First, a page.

Published in: Dawn
Writer: Usama Khilji
THE ‘drawing room’ discussions on politics have shifted to the palm of our hands through smartphones that connect us to social media, and political activity has taken a fresh turn onto the digital realm in Pakistan, as elsewhere.?
The 2018 elections come at a time when the role of social media in politics and elections is much greater than even five years ago when we first witnessed the use of social media for political purposes. This year, a generation of youth whose primary source of awareness regarding politics has been social media are voting for the first time.
The vote of young people is significant; according to UNDP data, 64 per cent of the population is under 30. Some 56 million Pakistanis, 27pc of the total population, use mobile internet. A vast majority of them are active on social media platforms, according to PTA data. The impact of social media on their voting choices cannot be understated considering the large following political personalities and parties garner online in the absence of alternative political spaces for the youth ever since the ban on student unions on campuses.
The nature of social media is far more democratic than other forms of media: users are free to express their views, share information and updates, and upload photos and videos without the editorial control that traditional media is subjected to. This enables greater participation, promoting the idea of citizen journalism. This also means greater accountability of poll candidates whose statements from past years published on social media are archived and accessible, and videos and photographs are easily available for circulation. Hence, there is greater scrutiny, and graver consequences for false promises, which is disrupting traditional politics significantly.
However, this also means that social media is susceptible to the circulation of false information. The fake news phenomenon is especially rife during election time. Images edited to exaggerate a rally’s attendance, screenshots of tweets edited to wrongly attribute a statement to a leader, and detailed rumours of personal details as well as financial corruption are widely circulated without much verification. At the same time, social media offers a platform for those being slandered to set the record straight.
The extent to which social media can impact poll results in a constituency-based first-past-the-post polling system, however, is more complex. Just like large political rallies in urban centres, social media hashtags and trends bring together a geographically diverse population and amplify their voice. But it is much more difficult to translate this impact into maximum constituency wins that all political parties aspire to.
In urban areas where internet use is more widespread, there are several politically active migrants present for purposes of education or employment but with votes registered in their hometowns or villages. For residents of urban areas, however, the impact of social media is much greater in the more individualised culture of cities where unlike the rural parts, personal interaction with poll candidates and their patronage is not a significant prerequisite for voting choice.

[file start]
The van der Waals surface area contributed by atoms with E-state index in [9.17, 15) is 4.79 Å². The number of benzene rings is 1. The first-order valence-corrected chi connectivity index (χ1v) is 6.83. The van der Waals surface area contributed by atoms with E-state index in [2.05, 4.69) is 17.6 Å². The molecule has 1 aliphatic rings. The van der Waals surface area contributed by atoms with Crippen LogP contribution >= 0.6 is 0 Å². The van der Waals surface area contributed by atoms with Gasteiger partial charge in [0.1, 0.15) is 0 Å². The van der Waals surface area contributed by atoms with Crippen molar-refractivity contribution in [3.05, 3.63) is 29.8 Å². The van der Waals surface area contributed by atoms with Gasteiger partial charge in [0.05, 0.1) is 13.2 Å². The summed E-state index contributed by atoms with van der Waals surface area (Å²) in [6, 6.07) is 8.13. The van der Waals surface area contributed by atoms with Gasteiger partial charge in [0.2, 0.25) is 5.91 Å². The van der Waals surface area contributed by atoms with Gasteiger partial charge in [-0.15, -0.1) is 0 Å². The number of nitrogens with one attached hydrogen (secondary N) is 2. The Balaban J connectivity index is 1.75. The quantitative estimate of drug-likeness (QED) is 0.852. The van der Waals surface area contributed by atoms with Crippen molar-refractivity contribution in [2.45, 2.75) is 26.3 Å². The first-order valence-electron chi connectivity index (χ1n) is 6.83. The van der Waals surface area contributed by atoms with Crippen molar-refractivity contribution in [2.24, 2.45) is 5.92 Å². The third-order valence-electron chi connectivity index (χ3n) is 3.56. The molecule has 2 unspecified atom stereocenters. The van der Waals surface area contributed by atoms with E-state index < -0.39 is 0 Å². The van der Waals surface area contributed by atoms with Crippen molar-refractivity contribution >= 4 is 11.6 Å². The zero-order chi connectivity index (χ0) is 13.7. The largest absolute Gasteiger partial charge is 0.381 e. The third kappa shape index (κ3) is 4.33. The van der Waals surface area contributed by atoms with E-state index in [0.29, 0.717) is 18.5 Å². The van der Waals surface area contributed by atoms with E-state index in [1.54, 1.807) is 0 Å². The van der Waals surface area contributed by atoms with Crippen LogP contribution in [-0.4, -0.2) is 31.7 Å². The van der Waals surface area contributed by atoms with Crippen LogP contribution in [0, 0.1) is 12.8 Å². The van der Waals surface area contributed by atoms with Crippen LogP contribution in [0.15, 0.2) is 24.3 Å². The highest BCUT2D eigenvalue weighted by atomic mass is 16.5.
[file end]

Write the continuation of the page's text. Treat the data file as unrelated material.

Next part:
But in Pakistan’s rural constituencies, factors such as caste, family background and patronage are significant. Candidates have to have attended weddings and funerals of key constituents who then promise votes on behalf of the entire extended family. Social media activity can potentially augment these traditions, but the impact of party-specific campaigning is more difficult in the face of precedents where the same candidate has successfully contested a parliament seat from the platform of various political parties.
Social media has also been an important source of information for the public, especially in times of a heavily censored TV and print media. Circumventing censorship, such as the blockage of the Awami Workers Party website two months before elections is made possible by publishing material on social media pages which are harder to censor by an oppressive state machinery as compared to websites. Circulation of information regarding censorship itself is routine, with columnists taking to social media to publish articles rejected by newspapers.
Hence, it is clear to see several ways in which citizens’ rights are upheld through social media where the right to freedom of speech and association, and right to information are upheld to a greater extent, though there is always the looming threat of abuse of the draconian sections of the Prevention of Electronic Crimes Act, as well as consequences for criticising certain state institutions. At the same time, it is important to steer clear of gullibility when coming across information online, as false information can easily be appropriated. The benefits of social media, however, outweigh the challenges it poses for elections in Pakistan.